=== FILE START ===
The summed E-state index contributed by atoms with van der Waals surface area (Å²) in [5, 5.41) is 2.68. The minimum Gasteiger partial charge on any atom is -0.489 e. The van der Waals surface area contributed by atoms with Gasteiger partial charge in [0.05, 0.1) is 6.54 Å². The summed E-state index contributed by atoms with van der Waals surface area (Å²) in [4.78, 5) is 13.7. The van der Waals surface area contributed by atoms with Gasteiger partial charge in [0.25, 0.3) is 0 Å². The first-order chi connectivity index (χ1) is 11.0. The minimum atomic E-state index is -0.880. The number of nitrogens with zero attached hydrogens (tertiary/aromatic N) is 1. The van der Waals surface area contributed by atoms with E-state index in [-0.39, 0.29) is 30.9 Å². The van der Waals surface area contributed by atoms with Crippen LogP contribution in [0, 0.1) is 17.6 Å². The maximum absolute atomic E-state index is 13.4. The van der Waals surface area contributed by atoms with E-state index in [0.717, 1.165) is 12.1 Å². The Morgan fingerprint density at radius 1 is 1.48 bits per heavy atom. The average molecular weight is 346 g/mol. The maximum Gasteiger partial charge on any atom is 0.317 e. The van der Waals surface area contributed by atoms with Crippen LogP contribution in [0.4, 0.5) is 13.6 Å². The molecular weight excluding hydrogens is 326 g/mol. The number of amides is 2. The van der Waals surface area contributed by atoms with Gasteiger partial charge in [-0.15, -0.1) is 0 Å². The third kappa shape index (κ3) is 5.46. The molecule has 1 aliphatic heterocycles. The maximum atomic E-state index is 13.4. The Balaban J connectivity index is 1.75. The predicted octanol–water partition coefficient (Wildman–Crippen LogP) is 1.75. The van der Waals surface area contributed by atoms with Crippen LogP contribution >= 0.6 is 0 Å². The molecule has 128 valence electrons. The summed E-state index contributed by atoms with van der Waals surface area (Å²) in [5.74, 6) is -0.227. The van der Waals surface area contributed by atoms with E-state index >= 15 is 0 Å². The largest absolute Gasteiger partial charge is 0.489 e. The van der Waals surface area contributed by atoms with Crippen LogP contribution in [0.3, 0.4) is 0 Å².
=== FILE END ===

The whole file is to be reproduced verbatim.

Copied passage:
The summed E-state index contributed by atoms with van der Waals surface area (Å²) in [5, 5.41) is 2.68. The minimum Gasteiger partial charge on any atom is -0.489 e. The van der Waals surface area contributed by atoms with Gasteiger partial charge in [0.05, 0.1) is 6.54 Å². The summed E-state index contributed by atoms with van der Waals surface area (Å²) in [4.78, 5) is 13.7. The van der Waals surface area contributed by atoms with Gasteiger partial charge in [0.25, 0.3) is 0 Å². The first-order chi connectivity index (χ1) is 11.0. The minimum atomic E-state index is -0.880. The number of nitrogens with zero attached hydrogens (tertiary/aromatic N) is 1. The van der Waals surface area contributed by atoms with E-state index in [-0.39, 0.29) is 30.9 Å². The van der Waals surface area contributed by atoms with Crippen LogP contribution in [0, 0.1) is 17.6 Å². The maximum absolute atomic E-state index is 13.4. The van der Waals surface area contributed by atoms with E-state index in [0.717, 1.165) is 12.1 Å². The Morgan fingerprint density at radius 1 is 1.48 bits per heavy atom. The average molecular weight is 346 g/mol. The maximum Gasteiger partial charge on any atom is 0.317 e. The van der Waals surface area contributed by atoms with Crippen LogP contribution in [0.4, 0.5) is 13.6 Å². The molecular weight excluding hydrogens is 326 g/mol. The number of amides is 2. The van der Waals surface area contributed by atoms with Gasteiger partial charge in [-0.15, -0.1) is 0 Å². The third kappa shape index (κ3) is 5.46. The molecule has 1 aliphatic heterocycles. The maximum atomic E-state index is 13.4. The Balaban J connectivity index is 1.75. The predicted octanol–water partition coefficient (Wildman–Crippen LogP) is 1.75. The van der Waals surface area contributed by atoms with Crippen LogP contribution >= 0.6 is 0 Å². The molecule has 128 valence electrons. The summed E-state index contributed by atoms with van der Waals surface area (Å²) in [5.74, 6) is -0.227. The van der Waals surface area contributed by atoms with E-state index >= 15 is 0 Å². The largest absolute Gasteiger partial charge is 0.489 e. The van der Waals surface area contributed by atoms with Crippen LogP contribution in [0.3, 0.4) is 0 Å².